"This cup is my blood, shed for you, and for many, that their sins may be taken away; as often as you drink this, remember me."
While they were still leaning on the couches around the table, Jesus rose up, and took off his outer robe, and then tied around his waist a long towel. He poured water into a basin, and while all the disciples were wondering, he carried the water to the feet of one of the disciples, and began to wash them, just as though he himself were a servant. Then he washed the feet of another disciple, and then of still another. When he came to Simon Peter, Peter said to him, "Dost thou, O Lord, wash my feet?"
Jesus washes the feet of Peter
Jesus said to him, "What I do, you cannot understand now, but you will understand it after a time."
"Lord, thou shalt never wash my feet," said Peter.
"If I do not wash you," said Jesus, "then you are none of mine."
Then Peter said, "O Lord, wash not only my feet, but my hands and my head too!"
But Jesus said to him, "No, Peter; one who has already bathed needs only to wash his feet, and then he is clean. And you are clean, but not all of you."
For he knew that among those whose feet he was washing was one, the traitor, who would soon give him up to his enemies. After he had washed their feet, he put on his garments again, and leaned once more on his couch, and looked around, and said:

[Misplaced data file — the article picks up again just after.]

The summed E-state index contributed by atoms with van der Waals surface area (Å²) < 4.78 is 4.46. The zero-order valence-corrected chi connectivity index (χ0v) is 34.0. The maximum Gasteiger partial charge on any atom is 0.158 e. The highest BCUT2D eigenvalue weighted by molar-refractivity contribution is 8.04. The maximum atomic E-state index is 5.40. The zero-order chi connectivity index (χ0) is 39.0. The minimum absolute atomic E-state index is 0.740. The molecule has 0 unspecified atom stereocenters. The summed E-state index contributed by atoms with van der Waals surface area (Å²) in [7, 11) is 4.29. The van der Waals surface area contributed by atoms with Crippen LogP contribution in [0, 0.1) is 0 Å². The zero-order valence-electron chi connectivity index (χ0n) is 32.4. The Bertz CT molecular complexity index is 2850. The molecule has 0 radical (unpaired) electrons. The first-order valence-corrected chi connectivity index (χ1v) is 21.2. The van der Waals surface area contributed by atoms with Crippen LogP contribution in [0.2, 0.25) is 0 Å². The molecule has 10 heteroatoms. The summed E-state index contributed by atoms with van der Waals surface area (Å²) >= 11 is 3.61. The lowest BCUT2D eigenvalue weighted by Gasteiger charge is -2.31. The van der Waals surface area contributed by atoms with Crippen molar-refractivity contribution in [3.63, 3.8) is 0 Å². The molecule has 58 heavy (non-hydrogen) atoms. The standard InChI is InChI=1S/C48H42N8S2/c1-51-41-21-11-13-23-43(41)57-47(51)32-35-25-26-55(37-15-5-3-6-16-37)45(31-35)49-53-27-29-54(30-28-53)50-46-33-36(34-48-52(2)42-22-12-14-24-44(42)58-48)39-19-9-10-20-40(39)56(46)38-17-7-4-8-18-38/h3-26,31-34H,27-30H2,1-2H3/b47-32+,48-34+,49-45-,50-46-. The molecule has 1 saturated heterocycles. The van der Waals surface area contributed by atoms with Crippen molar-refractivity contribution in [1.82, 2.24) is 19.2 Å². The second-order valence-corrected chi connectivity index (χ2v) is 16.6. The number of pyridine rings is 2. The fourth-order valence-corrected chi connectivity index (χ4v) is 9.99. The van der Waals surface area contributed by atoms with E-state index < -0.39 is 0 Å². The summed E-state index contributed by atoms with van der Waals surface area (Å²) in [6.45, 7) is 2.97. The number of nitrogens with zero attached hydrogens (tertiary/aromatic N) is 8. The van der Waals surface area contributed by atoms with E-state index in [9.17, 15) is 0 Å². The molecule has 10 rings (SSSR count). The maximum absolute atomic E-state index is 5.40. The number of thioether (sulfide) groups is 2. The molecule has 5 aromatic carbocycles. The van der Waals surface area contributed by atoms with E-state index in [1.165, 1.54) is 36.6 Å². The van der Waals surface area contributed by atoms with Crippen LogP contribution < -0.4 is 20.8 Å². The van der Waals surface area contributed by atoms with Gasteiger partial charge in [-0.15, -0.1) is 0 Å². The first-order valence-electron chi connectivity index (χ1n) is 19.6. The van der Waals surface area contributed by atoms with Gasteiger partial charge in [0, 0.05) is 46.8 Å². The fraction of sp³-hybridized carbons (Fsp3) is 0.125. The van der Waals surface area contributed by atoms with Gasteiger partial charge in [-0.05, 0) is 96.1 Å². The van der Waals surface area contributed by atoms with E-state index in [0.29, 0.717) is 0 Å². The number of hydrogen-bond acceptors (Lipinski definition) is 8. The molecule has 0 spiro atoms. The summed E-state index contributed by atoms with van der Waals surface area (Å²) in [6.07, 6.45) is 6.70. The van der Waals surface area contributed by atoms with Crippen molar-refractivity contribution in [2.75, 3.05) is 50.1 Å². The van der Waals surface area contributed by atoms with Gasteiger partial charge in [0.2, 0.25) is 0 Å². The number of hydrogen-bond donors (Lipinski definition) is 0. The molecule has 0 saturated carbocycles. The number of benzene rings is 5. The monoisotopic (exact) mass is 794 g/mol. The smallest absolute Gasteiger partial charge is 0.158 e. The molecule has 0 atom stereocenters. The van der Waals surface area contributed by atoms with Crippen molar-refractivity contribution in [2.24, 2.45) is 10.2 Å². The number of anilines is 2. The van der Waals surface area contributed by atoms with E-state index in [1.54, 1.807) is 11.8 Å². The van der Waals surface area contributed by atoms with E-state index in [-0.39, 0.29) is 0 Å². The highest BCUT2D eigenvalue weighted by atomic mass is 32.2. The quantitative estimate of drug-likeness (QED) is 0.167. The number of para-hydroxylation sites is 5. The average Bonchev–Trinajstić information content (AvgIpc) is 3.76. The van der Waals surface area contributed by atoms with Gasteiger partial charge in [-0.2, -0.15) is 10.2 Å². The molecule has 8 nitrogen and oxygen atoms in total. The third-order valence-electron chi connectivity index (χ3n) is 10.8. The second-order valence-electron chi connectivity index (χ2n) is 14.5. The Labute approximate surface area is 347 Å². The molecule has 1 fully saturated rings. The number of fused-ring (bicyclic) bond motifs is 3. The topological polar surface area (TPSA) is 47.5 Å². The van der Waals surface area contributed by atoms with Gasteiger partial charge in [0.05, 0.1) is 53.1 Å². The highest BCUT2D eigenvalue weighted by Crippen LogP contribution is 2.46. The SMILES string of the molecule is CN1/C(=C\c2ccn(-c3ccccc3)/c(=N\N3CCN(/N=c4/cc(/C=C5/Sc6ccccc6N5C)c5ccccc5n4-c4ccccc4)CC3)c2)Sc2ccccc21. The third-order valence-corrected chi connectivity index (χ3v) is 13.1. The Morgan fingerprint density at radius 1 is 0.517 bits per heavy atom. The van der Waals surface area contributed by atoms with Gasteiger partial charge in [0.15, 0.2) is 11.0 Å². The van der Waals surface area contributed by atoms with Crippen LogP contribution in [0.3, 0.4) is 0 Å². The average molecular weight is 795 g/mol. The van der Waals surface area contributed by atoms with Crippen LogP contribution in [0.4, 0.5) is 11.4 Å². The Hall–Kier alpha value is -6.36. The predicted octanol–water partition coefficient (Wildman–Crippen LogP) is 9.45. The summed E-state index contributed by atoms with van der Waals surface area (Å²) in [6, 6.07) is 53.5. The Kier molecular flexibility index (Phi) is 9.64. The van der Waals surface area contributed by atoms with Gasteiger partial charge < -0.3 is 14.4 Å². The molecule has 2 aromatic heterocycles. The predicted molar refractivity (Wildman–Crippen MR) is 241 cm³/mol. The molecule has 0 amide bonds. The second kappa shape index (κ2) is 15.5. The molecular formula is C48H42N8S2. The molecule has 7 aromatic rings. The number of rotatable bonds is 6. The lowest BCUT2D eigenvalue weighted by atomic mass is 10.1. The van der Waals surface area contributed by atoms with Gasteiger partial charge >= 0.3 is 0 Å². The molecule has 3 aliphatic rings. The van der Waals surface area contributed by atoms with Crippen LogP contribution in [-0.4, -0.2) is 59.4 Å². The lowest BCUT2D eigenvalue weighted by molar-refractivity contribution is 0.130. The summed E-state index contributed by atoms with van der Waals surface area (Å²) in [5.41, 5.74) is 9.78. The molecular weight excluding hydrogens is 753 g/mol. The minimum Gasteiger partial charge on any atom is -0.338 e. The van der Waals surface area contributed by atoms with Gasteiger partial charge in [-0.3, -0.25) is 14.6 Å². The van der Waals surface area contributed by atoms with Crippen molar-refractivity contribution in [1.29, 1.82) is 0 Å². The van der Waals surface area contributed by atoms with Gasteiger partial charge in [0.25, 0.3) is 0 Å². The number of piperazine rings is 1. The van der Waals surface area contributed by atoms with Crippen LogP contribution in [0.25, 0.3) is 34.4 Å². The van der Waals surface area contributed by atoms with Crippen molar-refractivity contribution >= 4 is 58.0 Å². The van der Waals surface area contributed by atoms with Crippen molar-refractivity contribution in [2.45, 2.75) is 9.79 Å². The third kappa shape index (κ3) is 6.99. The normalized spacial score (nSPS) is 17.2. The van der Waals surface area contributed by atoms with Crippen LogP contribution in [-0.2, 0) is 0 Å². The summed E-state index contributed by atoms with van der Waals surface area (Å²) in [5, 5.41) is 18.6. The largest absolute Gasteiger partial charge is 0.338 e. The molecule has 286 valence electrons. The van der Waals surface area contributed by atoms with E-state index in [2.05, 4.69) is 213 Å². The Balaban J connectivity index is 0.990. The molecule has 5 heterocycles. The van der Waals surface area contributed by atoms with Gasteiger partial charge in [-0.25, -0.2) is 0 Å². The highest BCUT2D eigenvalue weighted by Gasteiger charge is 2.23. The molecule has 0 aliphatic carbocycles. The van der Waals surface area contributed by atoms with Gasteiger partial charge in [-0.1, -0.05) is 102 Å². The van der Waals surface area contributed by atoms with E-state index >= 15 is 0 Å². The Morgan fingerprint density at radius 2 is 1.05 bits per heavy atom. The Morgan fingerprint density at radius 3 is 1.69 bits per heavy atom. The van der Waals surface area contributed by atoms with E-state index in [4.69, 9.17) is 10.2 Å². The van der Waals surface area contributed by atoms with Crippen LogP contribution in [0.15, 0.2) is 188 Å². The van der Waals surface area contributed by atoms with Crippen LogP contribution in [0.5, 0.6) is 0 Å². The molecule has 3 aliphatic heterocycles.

"Do you know what I have done to you? You call me 'Master' and 'Lord,' and you speak rightly, for so I am. If I, your Lord and Master, have washed your feet, you also ought to wash each other's feet; for I have given you an example that you should do to each other as I have done to you."
By this Jesus meant that all who follow him should help and serve each other, instead of seeking great things for themselves.
While Jesus was talking, he became very sad and sorrowful, and said, "Verily, verily, I say to you, that one of you that are eating with me shall betray me, and give me up to those who will kill me."
Then all the disciples looked round on each other, wondering who was the one that Jesus meant. One said, and another said, "Am I the one, Lord?"
And Jesus said, "It is one of you twelve men, who are dipping your hands into the same dish and eating with me. The Son of Man goes, as it is written of him; but woe to that man who betrays him and gives him up to die. It would have been good for that man if he had never been born."
While Jesus was speaking, Simon Peter made signs to John across the table, that he, leaning next to Jesus, should ask him who this traitor was. So John whispered to Jesus, as he was lying close to him, "Lord, who is it?"